'The extent of the piezoelectricity in lysozyme crystals is significant. 

'It is of the same order of magnitude found in quartz. 

According to the researchers, crystals of lysozyme are easy to make from natural sources. 

'The high precision structure of lysozyme crystals has been known since 1965,' said structural biologist at UL and co-author Dr Tewfik Soulimane. 

Crystals of lysozyme, a model protein that is abundant in egg whites of birds as well as in the tears, saliva and the milk of mammals, can generate electricity when pressed. Pictured are optical microscopy images of (a) monoclinic and (b) tetragonal aggregate films of lysozyme
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Crystals of lysozyme, a model protein that is abundant in egg whites of birds as well as in the tears, saliva and the milk of mammals, can generate electricity when pressed. Pictured are optical microscopy images of (a) monoclinic and (b) tetragonal aggregate films of lysozyme

'In fact, it is the second protein structure and the first enzyme structure that was ever solved, but we are the first to use these crystals to show the evidence of piezoelectricity.' 

According to the team leader of the research, Dr Tofail Syed at UL's Department of Physics, 'crystals are the gold standard for measuring piezoelectricity in non-biological materials.' 

'Our team has shown that the same approach can be taken in understanding this effect in biology. 

'This is a new approach as scientists so far have tried to understand piezoelectricity in biology using complex hierarchical structures such as tissues, cells or polypeptides rather than investigating simpler fundamental building blocks.'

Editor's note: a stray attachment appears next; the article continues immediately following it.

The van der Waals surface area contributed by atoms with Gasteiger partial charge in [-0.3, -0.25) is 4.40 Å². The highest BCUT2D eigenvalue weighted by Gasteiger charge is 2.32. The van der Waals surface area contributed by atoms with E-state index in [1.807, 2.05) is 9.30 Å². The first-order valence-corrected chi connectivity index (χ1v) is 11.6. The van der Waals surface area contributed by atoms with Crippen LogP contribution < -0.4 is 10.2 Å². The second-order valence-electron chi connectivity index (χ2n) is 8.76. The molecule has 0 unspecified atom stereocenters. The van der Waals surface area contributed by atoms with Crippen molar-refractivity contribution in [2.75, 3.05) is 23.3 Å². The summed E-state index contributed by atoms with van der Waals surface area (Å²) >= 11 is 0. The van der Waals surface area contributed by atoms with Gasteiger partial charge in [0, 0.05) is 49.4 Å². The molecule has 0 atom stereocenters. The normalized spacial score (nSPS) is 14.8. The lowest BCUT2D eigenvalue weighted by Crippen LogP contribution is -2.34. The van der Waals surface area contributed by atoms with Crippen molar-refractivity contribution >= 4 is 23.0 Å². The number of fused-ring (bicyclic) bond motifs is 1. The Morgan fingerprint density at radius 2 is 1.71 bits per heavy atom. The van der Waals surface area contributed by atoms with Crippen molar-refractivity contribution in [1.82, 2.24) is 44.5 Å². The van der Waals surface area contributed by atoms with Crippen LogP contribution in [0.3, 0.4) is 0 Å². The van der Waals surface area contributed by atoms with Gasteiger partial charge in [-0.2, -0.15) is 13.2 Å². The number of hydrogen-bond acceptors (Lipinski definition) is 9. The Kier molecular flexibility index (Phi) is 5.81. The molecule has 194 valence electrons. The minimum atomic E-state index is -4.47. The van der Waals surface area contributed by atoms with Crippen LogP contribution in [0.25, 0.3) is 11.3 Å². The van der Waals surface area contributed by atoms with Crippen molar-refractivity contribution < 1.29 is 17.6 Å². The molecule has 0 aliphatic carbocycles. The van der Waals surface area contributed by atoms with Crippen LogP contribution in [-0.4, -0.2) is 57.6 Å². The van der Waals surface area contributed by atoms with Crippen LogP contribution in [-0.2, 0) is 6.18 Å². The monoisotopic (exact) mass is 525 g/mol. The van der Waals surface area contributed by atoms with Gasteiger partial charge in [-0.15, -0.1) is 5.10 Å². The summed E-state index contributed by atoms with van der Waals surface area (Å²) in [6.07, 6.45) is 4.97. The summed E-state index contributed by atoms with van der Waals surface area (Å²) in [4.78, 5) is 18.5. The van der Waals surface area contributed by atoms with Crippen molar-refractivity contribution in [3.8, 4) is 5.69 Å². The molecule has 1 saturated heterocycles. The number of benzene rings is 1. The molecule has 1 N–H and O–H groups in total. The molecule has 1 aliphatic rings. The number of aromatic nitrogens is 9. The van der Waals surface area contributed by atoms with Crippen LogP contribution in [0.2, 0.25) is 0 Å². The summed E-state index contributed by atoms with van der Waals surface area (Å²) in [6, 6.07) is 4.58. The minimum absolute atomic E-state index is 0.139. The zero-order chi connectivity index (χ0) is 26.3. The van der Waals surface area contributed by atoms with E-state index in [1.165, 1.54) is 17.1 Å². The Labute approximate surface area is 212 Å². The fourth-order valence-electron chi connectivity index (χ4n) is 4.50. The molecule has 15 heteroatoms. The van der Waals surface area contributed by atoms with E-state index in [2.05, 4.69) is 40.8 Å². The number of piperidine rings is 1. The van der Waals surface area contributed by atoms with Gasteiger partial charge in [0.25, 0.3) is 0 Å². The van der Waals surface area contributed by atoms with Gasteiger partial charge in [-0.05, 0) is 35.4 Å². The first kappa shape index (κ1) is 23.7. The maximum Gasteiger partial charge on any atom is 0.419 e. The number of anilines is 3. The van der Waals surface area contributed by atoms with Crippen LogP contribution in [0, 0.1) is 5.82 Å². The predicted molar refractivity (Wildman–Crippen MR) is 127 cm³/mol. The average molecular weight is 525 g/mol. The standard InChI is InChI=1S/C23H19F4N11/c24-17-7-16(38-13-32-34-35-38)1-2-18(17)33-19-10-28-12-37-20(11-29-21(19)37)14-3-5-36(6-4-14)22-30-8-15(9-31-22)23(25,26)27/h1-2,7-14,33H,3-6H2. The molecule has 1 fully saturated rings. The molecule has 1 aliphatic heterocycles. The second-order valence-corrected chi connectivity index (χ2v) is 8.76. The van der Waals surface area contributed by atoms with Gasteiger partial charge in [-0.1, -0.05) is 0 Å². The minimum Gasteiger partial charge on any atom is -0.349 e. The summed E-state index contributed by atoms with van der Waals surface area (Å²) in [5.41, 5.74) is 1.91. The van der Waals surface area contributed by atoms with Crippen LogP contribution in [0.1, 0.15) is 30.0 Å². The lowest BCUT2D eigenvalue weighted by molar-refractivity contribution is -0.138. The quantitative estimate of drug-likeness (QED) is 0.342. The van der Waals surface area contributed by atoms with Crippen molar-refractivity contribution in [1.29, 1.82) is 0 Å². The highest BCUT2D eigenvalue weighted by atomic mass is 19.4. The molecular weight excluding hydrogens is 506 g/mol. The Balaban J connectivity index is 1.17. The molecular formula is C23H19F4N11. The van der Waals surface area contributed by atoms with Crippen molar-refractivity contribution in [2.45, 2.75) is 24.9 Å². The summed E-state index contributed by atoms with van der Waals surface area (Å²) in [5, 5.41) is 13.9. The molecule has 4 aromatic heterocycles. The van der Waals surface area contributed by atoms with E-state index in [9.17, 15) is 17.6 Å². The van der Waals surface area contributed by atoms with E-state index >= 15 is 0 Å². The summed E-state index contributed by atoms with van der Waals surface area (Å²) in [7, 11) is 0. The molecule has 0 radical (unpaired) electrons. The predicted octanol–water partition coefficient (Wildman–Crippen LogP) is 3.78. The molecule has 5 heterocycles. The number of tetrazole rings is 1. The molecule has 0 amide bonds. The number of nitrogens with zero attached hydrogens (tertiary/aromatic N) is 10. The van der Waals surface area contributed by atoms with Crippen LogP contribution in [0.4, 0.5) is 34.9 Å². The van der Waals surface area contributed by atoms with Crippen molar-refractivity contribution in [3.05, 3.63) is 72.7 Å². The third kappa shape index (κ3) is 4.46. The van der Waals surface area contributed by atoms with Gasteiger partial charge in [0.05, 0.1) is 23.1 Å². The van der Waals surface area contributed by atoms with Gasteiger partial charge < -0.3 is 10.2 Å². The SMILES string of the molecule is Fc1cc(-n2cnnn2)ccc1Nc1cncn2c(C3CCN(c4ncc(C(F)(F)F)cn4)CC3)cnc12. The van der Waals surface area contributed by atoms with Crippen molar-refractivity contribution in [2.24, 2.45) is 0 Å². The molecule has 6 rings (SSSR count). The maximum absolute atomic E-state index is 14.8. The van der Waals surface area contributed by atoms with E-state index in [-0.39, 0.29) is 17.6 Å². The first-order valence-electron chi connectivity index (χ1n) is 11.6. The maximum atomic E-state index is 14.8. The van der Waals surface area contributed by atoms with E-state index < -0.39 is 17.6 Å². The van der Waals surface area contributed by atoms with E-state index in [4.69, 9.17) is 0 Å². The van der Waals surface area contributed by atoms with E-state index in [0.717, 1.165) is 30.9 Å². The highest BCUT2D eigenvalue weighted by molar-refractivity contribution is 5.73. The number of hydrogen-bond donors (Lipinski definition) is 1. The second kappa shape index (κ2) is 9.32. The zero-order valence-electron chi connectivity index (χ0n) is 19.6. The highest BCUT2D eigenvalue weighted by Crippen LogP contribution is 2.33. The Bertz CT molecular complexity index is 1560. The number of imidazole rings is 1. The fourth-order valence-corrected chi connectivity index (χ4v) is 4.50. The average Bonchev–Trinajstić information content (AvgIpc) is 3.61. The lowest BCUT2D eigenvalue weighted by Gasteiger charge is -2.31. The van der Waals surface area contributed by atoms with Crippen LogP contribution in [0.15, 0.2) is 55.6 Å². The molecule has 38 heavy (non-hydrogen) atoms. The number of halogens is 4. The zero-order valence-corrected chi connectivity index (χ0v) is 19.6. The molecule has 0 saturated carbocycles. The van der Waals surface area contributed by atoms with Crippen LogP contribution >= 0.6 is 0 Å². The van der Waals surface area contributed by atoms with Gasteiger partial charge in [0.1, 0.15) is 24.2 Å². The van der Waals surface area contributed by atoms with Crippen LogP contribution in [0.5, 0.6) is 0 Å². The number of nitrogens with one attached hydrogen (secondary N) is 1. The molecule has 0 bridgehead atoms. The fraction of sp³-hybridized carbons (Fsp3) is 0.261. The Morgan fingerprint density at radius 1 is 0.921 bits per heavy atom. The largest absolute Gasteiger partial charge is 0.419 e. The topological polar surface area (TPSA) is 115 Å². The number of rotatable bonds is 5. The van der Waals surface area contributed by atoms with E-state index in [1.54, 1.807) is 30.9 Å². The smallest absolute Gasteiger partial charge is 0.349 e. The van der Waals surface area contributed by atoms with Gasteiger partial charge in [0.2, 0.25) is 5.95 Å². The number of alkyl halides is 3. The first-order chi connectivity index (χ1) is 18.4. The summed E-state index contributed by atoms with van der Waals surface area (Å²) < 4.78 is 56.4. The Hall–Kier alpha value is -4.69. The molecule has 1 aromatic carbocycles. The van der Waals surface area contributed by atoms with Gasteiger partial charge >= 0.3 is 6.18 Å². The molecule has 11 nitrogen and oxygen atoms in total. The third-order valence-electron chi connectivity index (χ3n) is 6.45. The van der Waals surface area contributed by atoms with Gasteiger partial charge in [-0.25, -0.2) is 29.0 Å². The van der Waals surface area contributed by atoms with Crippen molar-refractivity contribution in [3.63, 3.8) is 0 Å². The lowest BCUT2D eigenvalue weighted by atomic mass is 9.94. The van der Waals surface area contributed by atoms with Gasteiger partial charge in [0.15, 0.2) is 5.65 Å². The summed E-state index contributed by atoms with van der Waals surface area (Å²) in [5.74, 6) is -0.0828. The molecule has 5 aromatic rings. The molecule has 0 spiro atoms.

The authors of the study (L to R) Dr John Sweeney, Dr Aimee Stapleton and Dr Vincent Casey of University of Limerick
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The authors of the study (L to R) Dr John Sweeney, Dr Aimee Stapleton and Dr Vincent Casey of University of Limerick

According to the researchers, the discovery may have wide reaching applications and could lead to further research in energy harvesting and flexible electronics for biomedical devices. 

For example, future applications of the discovery may include controlling the release of drugs in the body by using lyzozyme as a pump that scavenges energy from its surroundings.

Because lysozyme is biocompatible and piezoelectric, it may be an alternative to conventional piezoelectric energy harvesters, many of which contain toxic elements such as lead. 

 

Future applications of the discovery may include controlling the release of drugs in the body by using lyzozyme as a pump that scavenges energy from its surroundings
  •  

Future applications of the discovery may include controlling the release of drugs in the body by using lyzozyme as a pump that scavenges energy from its surroundings



Read more: http://www.dailymail.co.uk/sciencetech/article-4941516/How-CRYING-soon-charge-phone.html#ixzz4uQssNDX1